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  • Strive for Happiness, Not Stuff
  • Post author
    Stacy Mikulik

Strive for Happiness, Not Stuff

Strive for Happiness, Not Stuff

Welcome to another edition of my Weekly Journal! I use this space to share about my journey from lawyer to jewelry business owner. In this week's journal entry, I'm reflecting on an important question: are you striving for material things or are you striving for happiness and peace? When evaluating this question, it's important to look at your actions. They speak much, much louder than your words and thoughts. What are your goals? What do you spend your days working towards? Be honest. Do they reflect a person who is trying to achieve happiness and peace in her life, or do they reflect a person who is more concerned with buying a designer handbag, a nicer car, a condo, etc? Let me be clear - none of these things are bad or wrong - it's perfectly fine to desire them and they have an appropriate place in a well-rounded life. But what is your driving force? The chief motivator for getting up each day? What are you working so hard for? Is it stuff or is it happiness?

I'll go first. Back when I was a lawyer, I was 100%, without a doubt, absolutely not striving for happiness or peace. I mean, the idea never even crossed my mind. I worked in a law firm and the people there strived for the job title of "partner", a Lexus or Mercedes, a home in the nicest part of town, a Louis Vuitton bag to carry to work, a big diamond ring, a husband, 2.5 kids, and so forth. "I guess that's what I'm supposed to strive for too?," I thought. I was 26 years old, easily influenced, and eager to please my managers in my very first legal job. "Happiness" never really crossed my radar. I bet a lot of you can relate to this. Looking back, it's quite amazing that the corporate world still works this way. In eleven years of working as an attorney no boss or superior ever asked me, "Are you happy? Does your work make you happy? If not, how can we make you happy?" Those questions are almost laughable if you've worked in corporate America, aren't they? They are not even a consideration. 

What about you - has the idea of working towards happiness, instead of job titles or things, ever crossed your mind? Have you even stopped to think about it?  

It seems so obvious, but perhaps this is one of the reasons many people are unhappy at work. If you're old enough to know anything about life, you know that you've got to get intentional about the things you want to achieve. If you want X, you have to determine what will get you to X and actually try those things. So if you want happiness, you have to determine what will get you personal happiness and actually try to make those things happen. Happiness does not fall out of the sky. We have to be intentional about it, just like anything else. And humans are designed to want more than nice cars and fancy homes - we're designed to want connection and meaning and purpose through our work. So it's no surprise that a large portion of America is unhappy in their careers when the focus so clearly remains on external things like job titles and the accumulation of stuff.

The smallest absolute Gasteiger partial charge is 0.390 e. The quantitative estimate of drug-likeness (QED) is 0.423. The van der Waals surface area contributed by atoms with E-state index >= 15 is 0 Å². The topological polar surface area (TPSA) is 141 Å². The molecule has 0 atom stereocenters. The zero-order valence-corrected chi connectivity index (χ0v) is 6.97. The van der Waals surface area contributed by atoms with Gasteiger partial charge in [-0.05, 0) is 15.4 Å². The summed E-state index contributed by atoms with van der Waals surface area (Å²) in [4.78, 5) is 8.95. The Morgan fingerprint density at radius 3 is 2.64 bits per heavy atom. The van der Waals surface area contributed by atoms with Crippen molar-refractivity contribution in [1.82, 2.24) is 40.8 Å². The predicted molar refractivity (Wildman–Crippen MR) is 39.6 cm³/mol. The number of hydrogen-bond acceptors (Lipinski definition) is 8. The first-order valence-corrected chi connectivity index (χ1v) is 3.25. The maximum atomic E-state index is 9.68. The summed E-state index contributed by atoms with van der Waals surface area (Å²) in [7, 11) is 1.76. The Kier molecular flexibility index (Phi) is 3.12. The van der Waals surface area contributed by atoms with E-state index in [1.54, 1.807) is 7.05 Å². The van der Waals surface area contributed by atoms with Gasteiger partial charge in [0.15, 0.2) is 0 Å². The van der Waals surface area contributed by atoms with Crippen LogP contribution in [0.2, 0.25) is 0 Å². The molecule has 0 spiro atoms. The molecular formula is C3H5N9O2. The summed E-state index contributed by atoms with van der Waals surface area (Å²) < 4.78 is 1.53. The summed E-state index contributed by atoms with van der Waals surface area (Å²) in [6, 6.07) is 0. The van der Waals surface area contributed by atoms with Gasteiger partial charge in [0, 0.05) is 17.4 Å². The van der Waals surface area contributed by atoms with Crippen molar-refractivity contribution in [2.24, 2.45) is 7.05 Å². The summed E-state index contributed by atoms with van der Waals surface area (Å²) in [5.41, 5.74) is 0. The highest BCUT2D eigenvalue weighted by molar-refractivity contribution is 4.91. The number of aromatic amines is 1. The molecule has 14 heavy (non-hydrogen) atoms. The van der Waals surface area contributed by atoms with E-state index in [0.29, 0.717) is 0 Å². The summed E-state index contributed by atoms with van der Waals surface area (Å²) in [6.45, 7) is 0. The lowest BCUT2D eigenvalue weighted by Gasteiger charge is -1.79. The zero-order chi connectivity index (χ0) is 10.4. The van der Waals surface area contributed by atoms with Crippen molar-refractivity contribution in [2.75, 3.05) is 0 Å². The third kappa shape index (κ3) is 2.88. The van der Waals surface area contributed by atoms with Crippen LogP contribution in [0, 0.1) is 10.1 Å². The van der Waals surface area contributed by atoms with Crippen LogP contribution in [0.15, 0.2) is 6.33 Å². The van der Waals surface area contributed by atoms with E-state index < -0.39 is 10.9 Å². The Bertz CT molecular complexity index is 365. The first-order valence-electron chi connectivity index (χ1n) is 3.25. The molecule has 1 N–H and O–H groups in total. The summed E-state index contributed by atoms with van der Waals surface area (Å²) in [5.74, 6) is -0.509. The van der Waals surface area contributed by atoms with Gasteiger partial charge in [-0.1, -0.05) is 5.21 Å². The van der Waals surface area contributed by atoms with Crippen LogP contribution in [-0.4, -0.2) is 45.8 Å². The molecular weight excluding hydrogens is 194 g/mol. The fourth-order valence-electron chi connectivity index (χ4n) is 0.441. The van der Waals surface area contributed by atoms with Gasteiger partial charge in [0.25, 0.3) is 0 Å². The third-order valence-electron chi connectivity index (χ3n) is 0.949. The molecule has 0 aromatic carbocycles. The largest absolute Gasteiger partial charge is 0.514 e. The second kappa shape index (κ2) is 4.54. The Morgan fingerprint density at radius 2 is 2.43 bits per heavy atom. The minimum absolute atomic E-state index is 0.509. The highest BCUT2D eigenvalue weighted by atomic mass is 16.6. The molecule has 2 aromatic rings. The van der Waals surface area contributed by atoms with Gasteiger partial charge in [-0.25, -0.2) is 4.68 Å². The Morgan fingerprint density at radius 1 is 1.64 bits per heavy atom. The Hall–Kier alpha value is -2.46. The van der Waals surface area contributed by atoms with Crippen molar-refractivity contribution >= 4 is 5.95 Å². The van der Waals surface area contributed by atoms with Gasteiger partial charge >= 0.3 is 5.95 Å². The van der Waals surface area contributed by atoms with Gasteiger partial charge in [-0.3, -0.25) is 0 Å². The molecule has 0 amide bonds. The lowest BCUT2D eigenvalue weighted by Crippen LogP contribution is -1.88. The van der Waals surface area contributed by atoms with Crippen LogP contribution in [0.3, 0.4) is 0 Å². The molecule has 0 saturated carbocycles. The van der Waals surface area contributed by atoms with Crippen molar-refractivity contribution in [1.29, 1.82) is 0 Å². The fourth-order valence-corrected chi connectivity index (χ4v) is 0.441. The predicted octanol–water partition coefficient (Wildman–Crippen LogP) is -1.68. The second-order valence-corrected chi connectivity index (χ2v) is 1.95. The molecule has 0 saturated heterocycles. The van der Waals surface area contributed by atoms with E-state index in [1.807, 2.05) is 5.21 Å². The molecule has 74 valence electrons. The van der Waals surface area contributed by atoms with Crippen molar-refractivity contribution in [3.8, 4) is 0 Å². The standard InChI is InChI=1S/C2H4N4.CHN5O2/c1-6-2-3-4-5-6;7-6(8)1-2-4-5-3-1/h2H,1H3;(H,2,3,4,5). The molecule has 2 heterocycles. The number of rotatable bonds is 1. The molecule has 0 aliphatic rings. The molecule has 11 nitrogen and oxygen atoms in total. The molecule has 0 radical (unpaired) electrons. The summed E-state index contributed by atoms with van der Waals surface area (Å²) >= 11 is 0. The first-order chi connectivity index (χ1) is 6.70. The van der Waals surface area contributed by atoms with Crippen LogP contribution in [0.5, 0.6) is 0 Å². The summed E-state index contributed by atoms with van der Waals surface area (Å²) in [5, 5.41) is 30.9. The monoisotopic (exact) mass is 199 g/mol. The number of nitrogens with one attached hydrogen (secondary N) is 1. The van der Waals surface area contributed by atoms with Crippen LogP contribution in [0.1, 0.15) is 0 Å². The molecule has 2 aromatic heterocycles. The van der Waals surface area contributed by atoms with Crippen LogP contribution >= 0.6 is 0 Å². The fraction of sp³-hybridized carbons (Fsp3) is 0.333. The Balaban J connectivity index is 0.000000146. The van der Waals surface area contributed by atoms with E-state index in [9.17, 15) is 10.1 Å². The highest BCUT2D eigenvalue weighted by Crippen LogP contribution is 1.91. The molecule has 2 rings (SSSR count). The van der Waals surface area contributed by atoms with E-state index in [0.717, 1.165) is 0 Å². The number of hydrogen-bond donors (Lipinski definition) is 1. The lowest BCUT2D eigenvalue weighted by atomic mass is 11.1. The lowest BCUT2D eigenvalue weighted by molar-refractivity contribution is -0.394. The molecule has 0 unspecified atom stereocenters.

If you're feeling empty at work, this might be why. Have you ever considered what would actually make you happy and what it might take to get there? Don't be embarrassed to say no. To be honest, in my 20's and early 30's, I had a hard time identifying feelings in general. I saw a therapist after my dad passed away and I distinctly remember her showing me a big long list of emotions because I rarely responded with more than the basics. You know, happy, sad, lonely, that sorta thing. Through my work with her, I realized how disconnected I was with a lot of emotions, not just happiness, and she really helped me evolve in that way. I don't think this is an uncommon problem, especially in high-achieving professions. Those professions often attract a certain type of people-pleasing person, where your own emotions or feelings about a thing don't necessarily matter per se. If you've lived with that people pleasing habit for a long time, you might be really disconnected from feelings in general. I mention this to say, you might need to take a couple baby steps back before you truly are able to identify what will make you happy. You might first need to get in tune with your feelings overall before you are really able to hone in on what will make you really, truly happy. I can tell you it's work worth doing - it leads to a more vibrant experience of life in general. 

So this week I challenge you to get honest with yourself. What are your actions revealing about your priorities? Are you working hard to reward yourself with a designer bag, or are you working hard to achieve a level of happiness and peace in your life? When you reflect on this question, what you find out might help you make some important changes or shifts in your career and in your life.

I hope you've found this week's journal entry enlightening. If you'd like my Weekly Journal sent straight to your inbox every week, click here to subscribe. I hope you're able to learn something from my experience and also my mistakes!

P.S. Are you on Pinterest? I'm in the process of creating a Weekly Journal board on Pinterest so you can easily navigate all of my journal entries. I have a few weekly journal entries on the board right now, and I'm adding more on a weekly basis. You can view and follow the board by clicking here. I've written so much about quitting my lawyer job to start g+h over the past couple years and I want to make it easier for you to read the entries that resonate most!


  • Post author
    Stacy Mikulik

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